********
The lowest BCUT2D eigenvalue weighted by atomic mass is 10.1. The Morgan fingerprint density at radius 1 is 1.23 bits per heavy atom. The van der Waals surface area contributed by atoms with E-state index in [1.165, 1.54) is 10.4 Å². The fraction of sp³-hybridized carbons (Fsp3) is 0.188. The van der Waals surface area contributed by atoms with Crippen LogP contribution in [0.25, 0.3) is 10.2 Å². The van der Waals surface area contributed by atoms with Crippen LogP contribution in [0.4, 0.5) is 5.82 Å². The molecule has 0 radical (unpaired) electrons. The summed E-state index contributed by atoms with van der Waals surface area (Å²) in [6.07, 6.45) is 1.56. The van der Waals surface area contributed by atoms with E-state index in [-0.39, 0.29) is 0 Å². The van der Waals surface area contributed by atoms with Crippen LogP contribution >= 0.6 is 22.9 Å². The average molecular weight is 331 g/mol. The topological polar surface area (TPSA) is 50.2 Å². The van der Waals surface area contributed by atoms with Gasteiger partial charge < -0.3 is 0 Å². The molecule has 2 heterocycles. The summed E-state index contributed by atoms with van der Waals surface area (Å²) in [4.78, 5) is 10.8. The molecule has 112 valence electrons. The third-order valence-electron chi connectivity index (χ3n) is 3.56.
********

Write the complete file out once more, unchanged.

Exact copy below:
The lowest BCUT2D eigenvalue weighted by atomic mass is 10.1. The Morgan fingerprint density at radius 1 is 1.23 bits per heavy atom. The van der Waals surface area contributed by atoms with E-state index in [1.165, 1.54) is 10.4 Å². The fraction of sp³-hybridized carbons (Fsp3) is 0.188. The van der Waals surface area contributed by atoms with Crippen LogP contribution in [0.25, 0.3) is 10.2 Å². The van der Waals surface area contributed by atoms with Crippen LogP contribution in [0.4, 0.5) is 5.82 Å². The molecule has 0 radical (unpaired) electrons. The summed E-state index contributed by atoms with van der Waals surface area (Å²) in [6.07, 6.45) is 1.56. The van der Waals surface area contributed by atoms with E-state index in [-0.39, 0.29) is 0 Å². The van der Waals surface area contributed by atoms with Crippen LogP contribution >= 0.6 is 22.9 Å². The average molecular weight is 331 g/mol. The topological polar surface area (TPSA) is 50.2 Å². The van der Waals surface area contributed by atoms with Gasteiger partial charge < -0.3 is 0 Å². The molecule has 2 heterocycles. The summed E-state index contributed by atoms with van der Waals surface area (Å²) in [4.78, 5) is 10.8. The molecule has 112 valence electrons. The third-order valence-electron chi connectivity index (χ3n) is 3.56.